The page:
The mean Hydro-carbon values were observed in the range between <0.01- <0.01 g/m3.
AQI Values

Levels of Health Concern

0 to 50

Good

51 to 100

Moderate

101 to 150

Unhealthy for Sensitive Groups

151 to 200

Unhealthy

201 to 300

Very Unhealthy

301 to 500

Hazardous

AQI Calculation from pollutant concentrations:


=

(high) I(low)
[ ()] + ()
C(high) C(low)

I (high) = The index breakpoint corresponding to C (high).


I (low) =The index breakpoint corresponding to C (low).
C (high) =The concentration breakpoint that is C.
C (low) =The concentration breakpoint that is C.
C

=The pollutant concentration.

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150 101
(41.5 35.5) + 101 = 116
55.4 35.5

Table 4: Baseline air quality in terms of AQI at AAQMS

Location

AQI Value

Category

Belouri Chowk

74

Moderate

Kathiar

95

Moderate

Nawabganj, Manihar

79

Moderate

Sahibganj,

87

Moderate

Gangapsrshad

Table 5: Traffic projections for different vehicles


Year

Year

Car/Jje

Tata

RTC

Priva

Scho

Mini

Multi

Over

LGV/L

Mini

from

to

ep

magic

bus

te bus ol bus

bus

axle

sized

CV

LCV

2012

2013

942

133

176

35

80

54

218

2017

2018

1202

172

225

200

102

68

279

2022

2023

1535

217

36

255

130

87

356

2027

2028

1958

277

72

46

325

166

11

111

458

2032

2033

2499

468

92

59

415

212

14

142

579

2037

2038

3189

597

117

75

530

270

18

181

740

2 axle

3 axle

22

156

44

28

287

56

367

354

452

Page 17 of 39

2042

2043

3877

519

726

143

91

644

328

22

220

Pollution load Without Project:


Table 6: Pollution load (tons) Without Project
Traffic

CO

NOX

PM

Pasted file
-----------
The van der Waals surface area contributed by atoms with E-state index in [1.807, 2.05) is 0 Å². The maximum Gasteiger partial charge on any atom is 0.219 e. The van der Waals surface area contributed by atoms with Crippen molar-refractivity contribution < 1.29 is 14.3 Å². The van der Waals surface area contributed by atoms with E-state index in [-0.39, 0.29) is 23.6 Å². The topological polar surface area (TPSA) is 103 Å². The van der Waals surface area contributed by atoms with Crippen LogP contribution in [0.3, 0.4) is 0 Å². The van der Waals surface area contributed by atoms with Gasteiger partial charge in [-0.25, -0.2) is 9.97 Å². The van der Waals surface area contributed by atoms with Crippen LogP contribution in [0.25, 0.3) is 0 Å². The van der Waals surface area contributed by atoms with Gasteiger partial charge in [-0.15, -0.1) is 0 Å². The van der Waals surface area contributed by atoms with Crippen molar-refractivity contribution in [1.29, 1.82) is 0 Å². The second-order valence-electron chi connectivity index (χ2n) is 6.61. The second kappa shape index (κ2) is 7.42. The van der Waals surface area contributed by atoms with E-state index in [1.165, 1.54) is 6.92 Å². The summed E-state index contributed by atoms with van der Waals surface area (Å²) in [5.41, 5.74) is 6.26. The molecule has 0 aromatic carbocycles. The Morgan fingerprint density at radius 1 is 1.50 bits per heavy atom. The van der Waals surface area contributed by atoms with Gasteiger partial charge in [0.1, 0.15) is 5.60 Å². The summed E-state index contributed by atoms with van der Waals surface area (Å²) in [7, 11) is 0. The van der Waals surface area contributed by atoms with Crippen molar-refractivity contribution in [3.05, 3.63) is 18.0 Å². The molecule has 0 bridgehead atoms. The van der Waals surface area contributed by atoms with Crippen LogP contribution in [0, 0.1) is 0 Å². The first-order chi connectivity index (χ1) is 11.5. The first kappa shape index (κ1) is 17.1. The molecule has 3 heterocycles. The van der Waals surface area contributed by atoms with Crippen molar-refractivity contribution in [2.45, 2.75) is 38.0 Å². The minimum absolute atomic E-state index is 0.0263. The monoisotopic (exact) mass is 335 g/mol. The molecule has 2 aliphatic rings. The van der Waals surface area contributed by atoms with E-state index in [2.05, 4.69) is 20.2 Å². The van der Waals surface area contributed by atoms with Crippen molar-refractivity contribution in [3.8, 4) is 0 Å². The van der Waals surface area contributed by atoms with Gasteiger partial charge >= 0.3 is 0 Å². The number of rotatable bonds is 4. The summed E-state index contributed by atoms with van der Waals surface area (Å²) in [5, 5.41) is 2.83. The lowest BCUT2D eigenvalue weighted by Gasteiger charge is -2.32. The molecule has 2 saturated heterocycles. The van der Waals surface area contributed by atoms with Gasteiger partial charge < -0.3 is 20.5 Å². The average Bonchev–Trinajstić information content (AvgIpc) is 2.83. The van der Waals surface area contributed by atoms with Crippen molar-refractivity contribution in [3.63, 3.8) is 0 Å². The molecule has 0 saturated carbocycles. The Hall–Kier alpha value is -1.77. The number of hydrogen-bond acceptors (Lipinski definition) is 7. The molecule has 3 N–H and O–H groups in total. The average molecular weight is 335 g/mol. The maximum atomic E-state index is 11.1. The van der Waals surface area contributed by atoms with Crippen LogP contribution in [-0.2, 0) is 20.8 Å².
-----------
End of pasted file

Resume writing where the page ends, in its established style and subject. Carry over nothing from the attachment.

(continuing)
CO2

HC

2012-2013

79862.76

14116.21

763.39

4148572.94

5040.48

2017-2018

130121.81

23080.15

1249.35

6765851.57

8209.65

2022-2023

211884.78

37525.64

2028.17

11011478.6

13367.81

2027-2028

345200.05

61178.73

3305.92

17942719.5

21777.91

2032-2033

562278.15

99647.68

5387.31

29226721.7

35477.7

2037-2038

915749.82

162242.48

8771.54

47596587.6

57778.07

2042-2043

1353386.01

239761.78

12960.06

70340721.7

85387.43

Pollution load with project:


Table 7: Pollution load (tons) with project

Traffic

CO

NOX

PM

CO2

HC

2012-2013

57516.71

11015.58

590.66

3046959.79

3619.51

2017-2018

93720.05

18011.61

966.74

4969874.37

5895.7

2022-2023

152606.8

29284.58

1569.43

8088170.25

9599.77

2027-2028

248626.52

47746.67

2558.36

13179746.9

15639.29

Page 18 of 39

899

2032-2033

404969.49

77766.72

4168.85

21467956.2

25477.21

2037-2038

659558.53

126615.19

6787.62

34961283.3

41492.13

2042-2043

801815.19

153920.74

8520.64

42501318.3

50440.5

PASSENGER CAR UNITS PER YEAR

Figure 2 : TRAFFIC PROJECTIONS


4500000
4176878

4000000
3500000

3437570

3000000
2693700

2500000
2109335

2000000
1653815

1500000
1000000

1013970

1295385

500000
0
2012-2013

2017-2018

2022-2023

2027-2028

YEAR

Page 19 of 39

2032-2033

2037-2038

2042-2043

POLLUTION LOAD IN TONS

Figure 3 : CARBON-MONOXIDE EMISSIONS


1600000
1400000
1200000
1000000
800000
600000
400000
200000
0
2015-2016
CO W/O

2020-2021

2025-2026

2030-2031

YEAR

CO WITH

Page 20 of 39

2035-2036

2040-2041

2045-2046

Figure 4 : NITROGEN OXIDE EMISSIONS


POLLUTION LOAD IN TONS

300000
250000
200000
150000
100000
50000
0
2015-2016

2020-2021

2025-2026

NOX W/O

2030-2031

2035-2036

2040-2041

2045-2046

YEAR

NOX WITH

POLLUTION LOAD IN TONS

Figure 5 : PARTICULATE MATTER EMISSIONS


14000
12000
10000
8000
6000
4000
2000
0
2015-2016

2020-2021

2025-2026

2030-2031

PM W/O

YEAR

PM WITH

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2035-2036

2040-2041

2045-2046

POLLUTION LOAD IN TONS

figure 6 : CARBON DIOXIDE EMISSIONS


80000000
70000000
60000000
50000000
40000000
30000000
20000000
10000000
0
2015-2016

2020-2021

2025-2026

CO2 W/O

2030-2031

2035-2036

2040-2041

2045-2046

YEAR

CO2 WITH

POLLUTION LOAD IN TONS

figure 7 : HYDRO-CARBON EMISSIONS


90000
80000
70000
60000
50000
40000
30000
20000
10000
0
2015-2016

2020-2021

2025-2026

2030-2031

HC W/O

YEAR

HC WITH

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2035-2036

2040-2041

2045-2046

3.1.2 Case Study -2:


The Government of India has envisaged to create a world-class infrastructure facility, to boost the economic
development in the country, for which National Highways Authority of India (NHAI) plays a key role. NHAI has
been entrusted to implement the development of some of the identified stretches of National Highways under